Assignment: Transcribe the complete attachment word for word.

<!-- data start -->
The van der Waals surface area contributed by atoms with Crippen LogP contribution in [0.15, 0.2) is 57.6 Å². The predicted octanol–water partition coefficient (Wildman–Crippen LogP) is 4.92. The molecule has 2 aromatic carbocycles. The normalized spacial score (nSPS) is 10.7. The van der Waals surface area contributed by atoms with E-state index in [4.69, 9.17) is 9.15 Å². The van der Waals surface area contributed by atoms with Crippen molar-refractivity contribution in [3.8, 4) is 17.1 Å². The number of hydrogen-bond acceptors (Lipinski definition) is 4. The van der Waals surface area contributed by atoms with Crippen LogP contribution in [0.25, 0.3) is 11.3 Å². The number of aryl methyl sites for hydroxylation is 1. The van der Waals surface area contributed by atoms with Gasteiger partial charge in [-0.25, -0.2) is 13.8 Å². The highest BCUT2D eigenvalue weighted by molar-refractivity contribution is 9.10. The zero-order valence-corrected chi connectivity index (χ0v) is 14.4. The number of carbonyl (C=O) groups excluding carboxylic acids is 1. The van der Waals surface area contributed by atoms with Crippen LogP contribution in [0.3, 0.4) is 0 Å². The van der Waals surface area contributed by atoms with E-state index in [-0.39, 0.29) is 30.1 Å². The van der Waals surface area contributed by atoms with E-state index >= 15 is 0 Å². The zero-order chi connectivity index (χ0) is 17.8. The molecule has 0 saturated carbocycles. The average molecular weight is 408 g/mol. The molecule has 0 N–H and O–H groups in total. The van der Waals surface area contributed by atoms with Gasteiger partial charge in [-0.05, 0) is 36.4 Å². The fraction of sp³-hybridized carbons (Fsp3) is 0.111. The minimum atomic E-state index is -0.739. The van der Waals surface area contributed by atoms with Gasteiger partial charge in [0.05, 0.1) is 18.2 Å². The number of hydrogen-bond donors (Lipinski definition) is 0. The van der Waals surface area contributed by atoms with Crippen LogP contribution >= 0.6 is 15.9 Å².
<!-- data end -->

The van der Waals surface area contributed by atoms with Crippen LogP contribution in [0.15, 0.2) is 57.6 Å². The predicted octanol–water partition coefficient (Wildman–Crippen LogP) is 4.92. The molecule has 2 aromatic carbocycles. The normalized spacial score (nSPS) is 10.7. The van der Waals surface area contributed by atoms with E-state index in [4.69, 9.17) is 9.15 Å². The van der Waals surface area contributed by atoms with Crippen molar-refractivity contribution in [3.8, 4) is 17.1 Å². The number of hydrogen-bond acceptors (Lipinski definition) is 4. The van der Waals surface area contributed by atoms with Crippen LogP contribution in [0.25, 0.3) is 11.3 Å². The number of aryl methyl sites for hydroxylation is 1. The van der Waals surface area contributed by atoms with Gasteiger partial charge in [-0.25, -0.2) is 13.8 Å². The highest BCUT2D eigenvalue weighted by molar-refractivity contribution is 9.10. The zero-order valence-corrected chi connectivity index (χ0v) is 14.4. The number of carbonyl (C=O) groups excluding carboxylic acids is 1. The van der Waals surface area contributed by atoms with Crippen LogP contribution in [0.3, 0.4) is 0 Å². The van der Waals surface area contributed by atoms with E-state index in [-0.39, 0.29) is 30.1 Å². The van der Waals surface area contributed by atoms with E-state index >= 15 is 0 Å². The zero-order chi connectivity index (χ0) is 17.8. The molecule has 0 saturated carbocycles. The average molecular weight is 408 g/mol. The molecule has 0 N–H and O–H groups in total. The van der Waals surface area contributed by atoms with Gasteiger partial charge in [-0.05, 0) is 36.4 Å². The fraction of sp³-hybridized carbons (Fsp3) is 0.111. The minimum atomic E-state index is -0.739. The van der Waals surface area contributed by atoms with Gasteiger partial charge in [0.05, 0.1) is 18.2 Å². The number of hydrogen-bond donors (Lipinski definition) is 0. The van der Waals surface area contributed by atoms with Crippen LogP contribution >= 0.6 is 15.9 Å².